I stumbled across this claim pretty often in the last few years.

enter image description here

Now the problem is that I wasn't able to reproduce it but maybe it was just because I rarely visit tall buildings with multiple floors (Or I did something completely wrong, which I doubt because you just have to hold down 2 buttons).

Often you also find claims that this trick works with absolutely every elevator worldwide. Now my question:

Does it work? And if yes, are there any exceptions/limitations to it?

  • 28
    Many elevators don't even have door close button.
    – vartec
    Jul 24, 2014 at 13:27
  • 31
    Don't emergency personnel use the key to grant emergency control over the elevator?
    – Brian S
    Jul 24, 2014 at 14:40
  • Both answers below assume you can't test it accurately because you don't know if there were people waiting to get on at other floors, but I always assumed this was supposed to mean that if you pressed 5 first, then did this trick for floor 10, it wouldn't stop at 5. Not a lot of use for it's proposed purpose (police in a hurry) if that's not the case. (not that I'm denying this is false)
    – OGHaza
    Jul 24, 2014 at 15:51
  • Almost certainly not. On the other hand, the elevator at my office always stops on the first floor when going up from the garage and you can bypass it by doing something similar -- pressing close and waiting for the doors to close before pressing the button for your floor. Unfortunately it does not stop others from stopping the elevator. :)
    – Casey
    Jul 24, 2014 at 20:05
  • 1
    ...pushing an additional button at the same time would drive the latching circuit with the voltage potential forced by the "cancel current floor" circuit. @MrLore: Most buildings have a lockbox which holds keys the fire department needs; the lockboxes in an area will be keyed alike (or will require a small number of distinct keys).
    – supercat
    Jul 25, 2014 at 0:24

2 Answers 2


No, this is nonsense.

I found an article from The New Yorker, which explored that claim. They asked some lift specialists about it:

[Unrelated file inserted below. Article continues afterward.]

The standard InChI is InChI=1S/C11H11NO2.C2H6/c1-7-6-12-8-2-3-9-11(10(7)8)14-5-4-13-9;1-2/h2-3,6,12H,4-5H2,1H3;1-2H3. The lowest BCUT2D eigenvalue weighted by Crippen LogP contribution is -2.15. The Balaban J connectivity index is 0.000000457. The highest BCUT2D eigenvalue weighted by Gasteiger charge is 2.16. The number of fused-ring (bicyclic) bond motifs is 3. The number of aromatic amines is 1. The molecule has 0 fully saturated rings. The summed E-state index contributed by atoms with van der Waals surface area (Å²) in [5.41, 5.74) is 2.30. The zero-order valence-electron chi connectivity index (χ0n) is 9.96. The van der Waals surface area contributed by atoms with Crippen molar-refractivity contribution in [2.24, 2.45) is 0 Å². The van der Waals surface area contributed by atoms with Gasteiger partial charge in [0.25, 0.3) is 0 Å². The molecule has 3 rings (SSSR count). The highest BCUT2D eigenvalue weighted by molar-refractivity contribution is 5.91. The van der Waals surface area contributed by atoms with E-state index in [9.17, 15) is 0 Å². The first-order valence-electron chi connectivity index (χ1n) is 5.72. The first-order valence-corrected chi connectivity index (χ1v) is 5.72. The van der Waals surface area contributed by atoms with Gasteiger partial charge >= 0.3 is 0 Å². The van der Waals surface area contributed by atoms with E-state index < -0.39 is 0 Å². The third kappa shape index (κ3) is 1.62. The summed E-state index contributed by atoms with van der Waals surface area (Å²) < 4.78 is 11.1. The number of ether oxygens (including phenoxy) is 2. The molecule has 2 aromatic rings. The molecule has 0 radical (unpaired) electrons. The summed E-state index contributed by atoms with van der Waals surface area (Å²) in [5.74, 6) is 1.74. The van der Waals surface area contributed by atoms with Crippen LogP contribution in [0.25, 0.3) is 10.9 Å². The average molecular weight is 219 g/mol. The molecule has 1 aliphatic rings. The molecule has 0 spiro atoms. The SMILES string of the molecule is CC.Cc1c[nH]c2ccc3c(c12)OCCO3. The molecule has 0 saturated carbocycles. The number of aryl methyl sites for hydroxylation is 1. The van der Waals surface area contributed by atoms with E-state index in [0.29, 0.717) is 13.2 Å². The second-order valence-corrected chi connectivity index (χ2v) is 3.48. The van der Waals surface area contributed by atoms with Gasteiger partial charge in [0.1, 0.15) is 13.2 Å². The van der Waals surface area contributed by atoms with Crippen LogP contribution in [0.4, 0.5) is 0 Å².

“It’s just not so,” Charles Buckman, an elevator and escalator consultant in North Carolina, said the other day. “If it happens, it’s just happenstance.” He went on, “There’s no linkage in the control system between the door-control system and the floor-call system. ”

And there's some more about it in the article.

Of course you could try it out yourself with different lifts, and chances are that some of them will bring you directly up to the floor you want, not because it works but because nobody else wanted to get on. This might then lead you to believe that it works on some lifts, even though it's really just chance.

  • 1
    The article you cite also cites an experimental instance where it verifiably happened. I feel like this quote has been taken out of the context of the article.
    – user13259
    Jul 25, 2014 at 15:27
  • 1
    @Emrakul: That instance simply referred to holding the "close door" button, and it was clearly isolated to a single elevator (or perhaps a very old type of elevator - hardly a universal override).
    – Aaronaught
    Jul 25, 2014 at 16:53
  • @Emrakul as Aaronaught already mentioned, this is just one instance, whereas the initial claim is that this is nearly universal
    – drat
    Jul 25, 2014 at 18:33

It's an optional extra.

I've actually seen this working so I wasn't willing to accept the article linked. However I found the Specification for the Otis Elevator Company's GeN2 Regen elevator and on page 12 under the Special Functions section there is this:

NSB - Non-stop button: Once the NSB is pressed, all calls outside will not be registered, and the car moves directly to the destination floor

Additional lifts with this feature:

This proves that such a setting would be possible, and so even if this isn't true in all cases, a single elevator which had the non-stop button mislabelled as door close would be enough to start this rumour.

  • 3
    It was explained to me as a kid (no references) that these buttons (marked "express") were found on freight elevators for the times they were filled with freight, so there was no point stopping to pick up more on the way.
    – Oddthinking
    Jul 25, 2014 at 4:13
  • 1
    @Oddthinking That's certainly possible for the older version, both the much newer elevators I linked mention "Load non stop" (Full load non stop in the freight one) on page 11 which automatically does the same thing based on if the cab is near full weight capacity.
    – MrLore
    Jul 25, 2014 at 4:21
  • 1
    The question is though, wouldn't this non-stop button be a different one, or will it generally be the close-door button?
    – drat
    Jul 25, 2014 at 5:51
  • 2
    There is also the possibility of bugs in the elevator programming to start such rumours. Back in university, we had an elevator that when between floors you were hitting all buttons (9) fast enough after each other, it would "forget" all of them, and you pressed then the floor you wanted to and could go there faster.
    – PlasmaHH
    Jul 25, 2014 at 8:54

You must log in to answer this question.

Not the answer you're looking for? Browse other questions tagged .